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The Next Phase of Marketing Under the Specter of GDPR

By Greg Sobiech  9.7.18

Shortly prior to and after May 25, 2018, the day the new EU regulation came

into effect, GDPR was one of the most-searched topics on the internet. And for good reason—businesses in the U.S. and the EU alike felt the regulators simply hadn’t provided enough clarity around how GDPR compliance should be enacted or enforced.

Living with GDPR so far feels strikingly similar to how living in a pre-GDPR world felt. Digital media’s great walled gardens remain firmly walled-up. The EU regulators have made a show out of coming after the highest-profile digital companies possible, Google and Facebook, which were both sued for non-compliance on the first day the regulation went into effect. But the actual penalties in this case seem designed to be about as lenient as possible. It appears that this case is less about punishing the Duopoly and more about warning everyone

else in digital.  


That’s why you’d be hard pressed to find industry insiders who believe we’re through the woods. The next GDPR milestone—the one-year anniversary of the regulation—will likely bring additional soul-searching for businesses wondering what it really means to live with GDPR. By then, the Duopoly may have tangled with regulators again. But the way business is done in digital is changing, and with what appears to be an international shift in the zeitgeist, business has to change.


Before and after

Without clear direction from the EU regulators, it was challenging to figure out how to prepare for GDPR. Instead, we’ve seen a lot of deflection. The practices of blocking content from EU users, or of shutting down ad campaigns in the EU, are not sustainable solutions. Don’t think we’ve dodged a bullet. GDPR is part of our future as an industry, not a one-time event.


It’s especially important to think about long-term solutions when we consider how several U.S. states and the federal government have been considering similar regulations. Our business on the Internet is global. It doesn’t make sense for companies to comply with two different sets of privacy regulations: one in the EU and one everywhere else. Like it or not, it’s more efficient to follow the more stringent policy by default. As such, it’s reasonable to expect that the U.S. will follow the EU’s lead.


One major challenge is that adopting across-the-board standards in digital is a slippery proposition, as long as money can be made without complying to those standards. We’ve heard much discussion about how someone needs to “take the lead,” whether it be one of the major platforms or a consortium of influential businesses. Google and Facebook at least tried to take a lead—but we see how that’s played out. Providing a box for users to check for wide access to Google’s services was not sufficient.


Now every company that hoped a single “check-the-box” solution would do the trick needs to take heed. The next round of enforcement could be much wider and more severe.


As we approach six months in, we as an industry need to get away from hoping we can comply by enacting surface-level solutions. The quick fixes were too facile for an issue as complex as what happens to user data online. Some companies have attempted to brief their users in how data drives advertising that monetizes the content they come to the web for. Clearly, the public needs to be better educated on the Internet’s business model—but it’s hard to summarize that model quickly, without standing in the way of that valued content. And checking a box on the landing page is not enough, considering a digital company might provide several different services or experiences that collect and process data in different ways. The EU regulators are signaling that companies need to obtain user consent for specific actions.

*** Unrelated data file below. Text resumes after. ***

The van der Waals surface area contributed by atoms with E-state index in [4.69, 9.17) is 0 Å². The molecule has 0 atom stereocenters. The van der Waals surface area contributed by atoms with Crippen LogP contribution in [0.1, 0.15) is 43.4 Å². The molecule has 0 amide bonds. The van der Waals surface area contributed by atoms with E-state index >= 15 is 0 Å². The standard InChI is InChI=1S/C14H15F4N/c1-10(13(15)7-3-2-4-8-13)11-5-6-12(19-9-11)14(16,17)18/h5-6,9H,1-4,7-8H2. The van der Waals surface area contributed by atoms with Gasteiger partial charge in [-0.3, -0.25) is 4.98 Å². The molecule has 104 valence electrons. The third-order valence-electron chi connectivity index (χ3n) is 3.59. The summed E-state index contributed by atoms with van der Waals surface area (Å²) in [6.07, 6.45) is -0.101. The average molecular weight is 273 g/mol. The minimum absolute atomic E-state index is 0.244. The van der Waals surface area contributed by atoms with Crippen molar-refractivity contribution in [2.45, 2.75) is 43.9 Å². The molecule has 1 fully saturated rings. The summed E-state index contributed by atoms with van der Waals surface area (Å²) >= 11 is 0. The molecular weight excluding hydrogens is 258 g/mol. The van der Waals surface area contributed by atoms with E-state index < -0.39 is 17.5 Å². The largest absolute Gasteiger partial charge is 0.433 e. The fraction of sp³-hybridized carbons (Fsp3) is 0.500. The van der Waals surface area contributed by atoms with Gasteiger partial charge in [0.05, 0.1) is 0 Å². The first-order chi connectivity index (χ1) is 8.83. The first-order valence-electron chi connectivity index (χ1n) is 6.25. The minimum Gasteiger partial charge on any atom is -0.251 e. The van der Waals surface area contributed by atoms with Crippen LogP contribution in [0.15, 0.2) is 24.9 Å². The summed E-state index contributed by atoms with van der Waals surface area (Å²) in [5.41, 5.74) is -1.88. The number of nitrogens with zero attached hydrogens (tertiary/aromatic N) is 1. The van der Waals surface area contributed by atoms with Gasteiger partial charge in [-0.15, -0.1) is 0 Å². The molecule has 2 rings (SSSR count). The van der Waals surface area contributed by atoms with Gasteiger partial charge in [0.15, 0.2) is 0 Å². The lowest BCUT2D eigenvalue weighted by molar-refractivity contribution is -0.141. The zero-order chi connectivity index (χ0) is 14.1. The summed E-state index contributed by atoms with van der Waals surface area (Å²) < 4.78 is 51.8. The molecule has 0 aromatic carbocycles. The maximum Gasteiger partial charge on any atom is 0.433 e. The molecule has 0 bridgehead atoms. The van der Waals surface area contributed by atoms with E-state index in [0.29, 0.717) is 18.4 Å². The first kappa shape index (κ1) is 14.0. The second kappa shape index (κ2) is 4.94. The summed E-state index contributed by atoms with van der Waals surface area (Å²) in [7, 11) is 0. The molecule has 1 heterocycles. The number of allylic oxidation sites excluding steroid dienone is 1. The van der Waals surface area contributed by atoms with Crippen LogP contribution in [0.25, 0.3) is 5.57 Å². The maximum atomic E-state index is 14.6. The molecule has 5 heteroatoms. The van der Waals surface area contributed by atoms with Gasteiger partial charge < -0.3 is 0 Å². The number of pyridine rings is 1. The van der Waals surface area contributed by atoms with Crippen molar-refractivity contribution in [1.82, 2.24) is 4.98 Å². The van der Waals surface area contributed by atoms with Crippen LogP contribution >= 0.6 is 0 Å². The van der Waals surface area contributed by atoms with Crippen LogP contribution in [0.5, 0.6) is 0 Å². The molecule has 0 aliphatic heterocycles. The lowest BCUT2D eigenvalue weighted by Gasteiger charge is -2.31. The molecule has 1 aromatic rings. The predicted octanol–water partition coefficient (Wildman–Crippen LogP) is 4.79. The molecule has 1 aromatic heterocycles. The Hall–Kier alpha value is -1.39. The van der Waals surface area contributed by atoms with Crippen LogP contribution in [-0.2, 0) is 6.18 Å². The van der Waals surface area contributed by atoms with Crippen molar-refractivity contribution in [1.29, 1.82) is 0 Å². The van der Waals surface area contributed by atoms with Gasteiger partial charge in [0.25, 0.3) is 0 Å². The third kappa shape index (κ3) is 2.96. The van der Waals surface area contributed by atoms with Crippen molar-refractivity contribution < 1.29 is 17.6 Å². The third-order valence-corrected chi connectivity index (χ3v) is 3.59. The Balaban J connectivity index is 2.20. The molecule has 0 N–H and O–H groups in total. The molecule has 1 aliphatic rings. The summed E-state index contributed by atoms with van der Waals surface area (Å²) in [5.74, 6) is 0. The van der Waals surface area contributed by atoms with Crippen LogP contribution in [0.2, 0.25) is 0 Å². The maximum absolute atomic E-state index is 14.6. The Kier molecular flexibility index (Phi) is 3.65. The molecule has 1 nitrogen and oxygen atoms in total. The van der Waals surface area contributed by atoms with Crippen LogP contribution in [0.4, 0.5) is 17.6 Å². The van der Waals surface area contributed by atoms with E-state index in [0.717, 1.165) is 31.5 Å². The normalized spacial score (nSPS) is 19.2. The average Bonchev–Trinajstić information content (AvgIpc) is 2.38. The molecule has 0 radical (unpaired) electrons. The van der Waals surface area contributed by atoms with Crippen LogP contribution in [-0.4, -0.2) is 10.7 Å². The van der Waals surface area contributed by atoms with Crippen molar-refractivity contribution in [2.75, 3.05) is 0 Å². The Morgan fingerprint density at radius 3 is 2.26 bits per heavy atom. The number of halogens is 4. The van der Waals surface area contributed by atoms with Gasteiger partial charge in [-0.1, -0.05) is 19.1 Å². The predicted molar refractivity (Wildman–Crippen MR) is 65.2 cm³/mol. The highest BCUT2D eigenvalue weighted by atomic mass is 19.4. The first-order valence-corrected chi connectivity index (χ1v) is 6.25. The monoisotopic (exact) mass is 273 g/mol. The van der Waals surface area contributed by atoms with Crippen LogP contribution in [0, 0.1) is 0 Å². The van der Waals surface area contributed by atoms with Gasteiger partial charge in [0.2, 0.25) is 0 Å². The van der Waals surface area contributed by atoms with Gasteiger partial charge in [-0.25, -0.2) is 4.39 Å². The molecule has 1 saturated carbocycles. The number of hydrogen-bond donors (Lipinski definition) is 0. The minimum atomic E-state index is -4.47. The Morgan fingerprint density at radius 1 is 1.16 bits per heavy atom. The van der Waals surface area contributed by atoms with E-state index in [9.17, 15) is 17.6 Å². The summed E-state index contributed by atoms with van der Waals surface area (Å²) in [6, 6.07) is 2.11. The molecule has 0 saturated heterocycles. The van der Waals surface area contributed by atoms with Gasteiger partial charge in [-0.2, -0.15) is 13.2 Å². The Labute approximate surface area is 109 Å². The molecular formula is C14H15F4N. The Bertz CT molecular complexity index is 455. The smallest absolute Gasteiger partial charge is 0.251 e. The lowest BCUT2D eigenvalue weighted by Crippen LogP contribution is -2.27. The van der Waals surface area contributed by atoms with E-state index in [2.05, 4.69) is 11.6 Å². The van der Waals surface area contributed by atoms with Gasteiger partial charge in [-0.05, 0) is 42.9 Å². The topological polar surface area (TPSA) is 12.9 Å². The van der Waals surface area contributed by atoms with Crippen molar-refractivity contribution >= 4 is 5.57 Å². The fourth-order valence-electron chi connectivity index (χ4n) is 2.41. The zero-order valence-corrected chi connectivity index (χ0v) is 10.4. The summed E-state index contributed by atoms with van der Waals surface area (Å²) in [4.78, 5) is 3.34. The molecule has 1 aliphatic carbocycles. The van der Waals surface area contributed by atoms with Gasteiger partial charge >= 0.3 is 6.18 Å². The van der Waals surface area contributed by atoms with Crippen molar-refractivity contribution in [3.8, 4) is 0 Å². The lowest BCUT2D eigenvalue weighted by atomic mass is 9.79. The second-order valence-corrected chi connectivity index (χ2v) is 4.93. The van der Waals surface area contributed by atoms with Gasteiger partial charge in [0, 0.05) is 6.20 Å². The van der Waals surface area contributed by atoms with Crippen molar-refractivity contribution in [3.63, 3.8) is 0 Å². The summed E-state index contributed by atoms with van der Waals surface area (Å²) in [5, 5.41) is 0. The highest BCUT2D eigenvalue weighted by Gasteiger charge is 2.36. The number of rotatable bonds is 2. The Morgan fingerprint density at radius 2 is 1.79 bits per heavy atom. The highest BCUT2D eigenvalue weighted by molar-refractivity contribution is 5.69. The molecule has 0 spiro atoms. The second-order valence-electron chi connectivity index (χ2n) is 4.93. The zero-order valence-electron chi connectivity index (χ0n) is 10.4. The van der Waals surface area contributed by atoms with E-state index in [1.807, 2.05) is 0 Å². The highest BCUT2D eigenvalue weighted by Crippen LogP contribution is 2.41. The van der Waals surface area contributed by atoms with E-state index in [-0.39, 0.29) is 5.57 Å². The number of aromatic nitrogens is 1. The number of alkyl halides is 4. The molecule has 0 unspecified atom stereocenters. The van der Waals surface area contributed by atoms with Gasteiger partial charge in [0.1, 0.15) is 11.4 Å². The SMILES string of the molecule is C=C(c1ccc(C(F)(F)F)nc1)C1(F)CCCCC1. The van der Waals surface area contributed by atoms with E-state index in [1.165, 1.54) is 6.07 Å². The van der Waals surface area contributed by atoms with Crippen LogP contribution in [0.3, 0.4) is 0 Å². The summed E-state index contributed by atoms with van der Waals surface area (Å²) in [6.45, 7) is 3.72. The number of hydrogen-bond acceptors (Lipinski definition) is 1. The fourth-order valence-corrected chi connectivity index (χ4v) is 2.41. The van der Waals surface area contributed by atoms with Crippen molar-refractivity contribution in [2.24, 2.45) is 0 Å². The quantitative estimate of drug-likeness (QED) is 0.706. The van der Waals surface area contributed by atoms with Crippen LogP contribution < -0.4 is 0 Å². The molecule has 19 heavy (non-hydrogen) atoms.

Those “check-the-box” type solutions essentially show that companies are trying to dictate user behavior, or at least direct user behavior in the future to whatever is more amenable to the company’s bottom line. And that’s not fair to users.


Instead, companies need to look closely at user habits and expectations. The next phase of living with GDPR will involve specific consent for specific actions. Yes, it's more time-consuming than blanket consent. But it’s also what the regulators want—and laying down the groundwork now will help the industry build for a future where something like GDPR becomes universal.


Building for this kind of future is critical in providing the best experience for users. Data around users’ interests and behaviors can and does improve the relevance and timeliness of the content and ads they’re shown. We need users’ participation—their willingness to share data—in a post-GDPR world.


It’s up to brands and publishers to communicate to their audiences that they’re active participants in digital media, not just passive consumers. In the next phase of GDPR, we’re all in this together.

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About the Author

Greg Sobiech is founder and managing partner of Delve. He launched the company more than nine years ago to help clients make sense of their data to execute efficient media buying. With nearly two decades of experience in digital marketing, he understands how to deliver high ROI for his clients through programmatic media buying with a unique analytics approach.


Prior to founding Delve, Greg held senior marketing positions at Digitas, Bath & Body Works, Community Connect, and ooVoo.